The image of a typical mediation meeting would traditionally involve participants sitting around a table. Covid-19 has shown us how mediation meetings can be adapted and can take place remotely. At Anthony Gold, even prior to the pandemic, we would routinely undertake mediation with clients who were based in different geographical locations (national and international mediation) which would prevent face to face mediation and in cross-border matters.

Remote Mediation

Remote mediation has been eased over the years with changes in technology and affordable products on the market utilising the internet which has enabled free video-based communication. Mediation can take place over Skype, Zoom, Microsoft Teams or even FaceTime. The varied types of communication also allows different forms of mediation such as shuttle mediation to take place remotely.

These facilities have enabled separating couples and parents who live a distant from one another or who are in different countries, a mode of communication without the cost of, and the time involved in travelling, and being away from work for a significant period of time, which could be a huge concern for those who are self-employed.

The ability to undertake remote mediation in international cases is of great value in cross-border cases, whereby separated parents and mediators who are based in different countries can mediate online by way of video technology.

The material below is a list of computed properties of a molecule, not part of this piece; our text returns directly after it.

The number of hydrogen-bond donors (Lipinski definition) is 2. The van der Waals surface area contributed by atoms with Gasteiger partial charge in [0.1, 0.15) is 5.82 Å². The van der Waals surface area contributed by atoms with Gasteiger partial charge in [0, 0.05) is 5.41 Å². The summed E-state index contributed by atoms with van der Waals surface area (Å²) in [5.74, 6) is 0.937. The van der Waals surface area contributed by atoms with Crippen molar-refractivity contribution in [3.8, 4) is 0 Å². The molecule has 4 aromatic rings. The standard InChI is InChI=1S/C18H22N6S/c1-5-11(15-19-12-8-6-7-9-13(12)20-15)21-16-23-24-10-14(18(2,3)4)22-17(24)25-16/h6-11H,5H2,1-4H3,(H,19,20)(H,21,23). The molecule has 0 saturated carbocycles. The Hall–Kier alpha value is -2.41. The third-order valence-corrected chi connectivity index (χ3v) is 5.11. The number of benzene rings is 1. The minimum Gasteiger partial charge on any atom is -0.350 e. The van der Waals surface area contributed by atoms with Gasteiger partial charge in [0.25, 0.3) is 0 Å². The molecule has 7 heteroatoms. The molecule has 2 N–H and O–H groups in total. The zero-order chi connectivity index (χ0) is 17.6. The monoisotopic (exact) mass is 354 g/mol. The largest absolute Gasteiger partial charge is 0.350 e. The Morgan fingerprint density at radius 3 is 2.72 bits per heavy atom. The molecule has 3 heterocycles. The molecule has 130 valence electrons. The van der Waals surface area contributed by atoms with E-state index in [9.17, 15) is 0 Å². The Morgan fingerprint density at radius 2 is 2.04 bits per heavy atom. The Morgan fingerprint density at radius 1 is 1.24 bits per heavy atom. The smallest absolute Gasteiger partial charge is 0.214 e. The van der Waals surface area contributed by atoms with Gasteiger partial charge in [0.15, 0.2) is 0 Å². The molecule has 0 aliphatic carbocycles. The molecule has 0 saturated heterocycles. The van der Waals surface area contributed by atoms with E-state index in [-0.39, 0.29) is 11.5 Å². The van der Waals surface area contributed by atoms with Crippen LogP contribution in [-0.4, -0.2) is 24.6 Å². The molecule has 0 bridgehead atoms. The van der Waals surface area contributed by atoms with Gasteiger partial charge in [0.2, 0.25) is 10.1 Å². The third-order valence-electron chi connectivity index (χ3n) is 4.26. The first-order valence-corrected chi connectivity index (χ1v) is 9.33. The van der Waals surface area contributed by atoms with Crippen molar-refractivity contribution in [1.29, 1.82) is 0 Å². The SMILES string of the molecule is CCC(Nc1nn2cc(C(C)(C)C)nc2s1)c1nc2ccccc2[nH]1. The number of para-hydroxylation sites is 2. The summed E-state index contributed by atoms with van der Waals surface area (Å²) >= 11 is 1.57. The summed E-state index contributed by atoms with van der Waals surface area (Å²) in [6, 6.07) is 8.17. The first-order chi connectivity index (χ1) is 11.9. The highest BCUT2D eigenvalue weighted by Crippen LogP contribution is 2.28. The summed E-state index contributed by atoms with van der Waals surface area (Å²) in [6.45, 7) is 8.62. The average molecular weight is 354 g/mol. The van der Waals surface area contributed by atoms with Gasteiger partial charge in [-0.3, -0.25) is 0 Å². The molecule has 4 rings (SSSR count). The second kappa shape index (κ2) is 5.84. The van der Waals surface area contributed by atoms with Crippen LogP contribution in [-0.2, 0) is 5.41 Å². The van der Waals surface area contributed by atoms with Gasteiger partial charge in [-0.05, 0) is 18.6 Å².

Technology, International Mediation, and Child Abduction

In our experience, remote mediation in international matters has been of huge benefit where speed is an issue, urgently re-establishing indirect contact with a child who has been unlawfully removed or retained and in international and national relocation cases. Issues concerning culture, language and even gender can be addressed when selecting a mediator. The voice of the child can also be raised in the mediation process.

Urgent discussions can take place in a safe and confidential environment addressing matters such as:

  1. The return of a child or their living arrangements
  2. Contact with the absent parent (both direct and indirect)
  3. Financial arrangements and maintenance
  4. Who will pay for flights
  5. Which parent will be responsible for travel
  6. How will school holidays be divided
  7. Which university will children attend
  8. Whether children will be registered in bilingual schools
  9. The religious and cultural upbringing of a child
  10. Dual passports
  11. Addressing any criminal proceedings which might be underway

Should there be a short court hearing to address specific issues to bring matters to a swift conclusion.

If an agreement is reached and recorded in a Memorandum of Understanding and the agreement is reflected in an order of the court so that it is legally binding, consideration should be given to obtaining a mirror order in the foreign jurisdiction.

For effective international mediation, you should consult a specialist mediator with a conscientious approach to the paperwork in a situation where there may be little by way of international recognition or enforcement.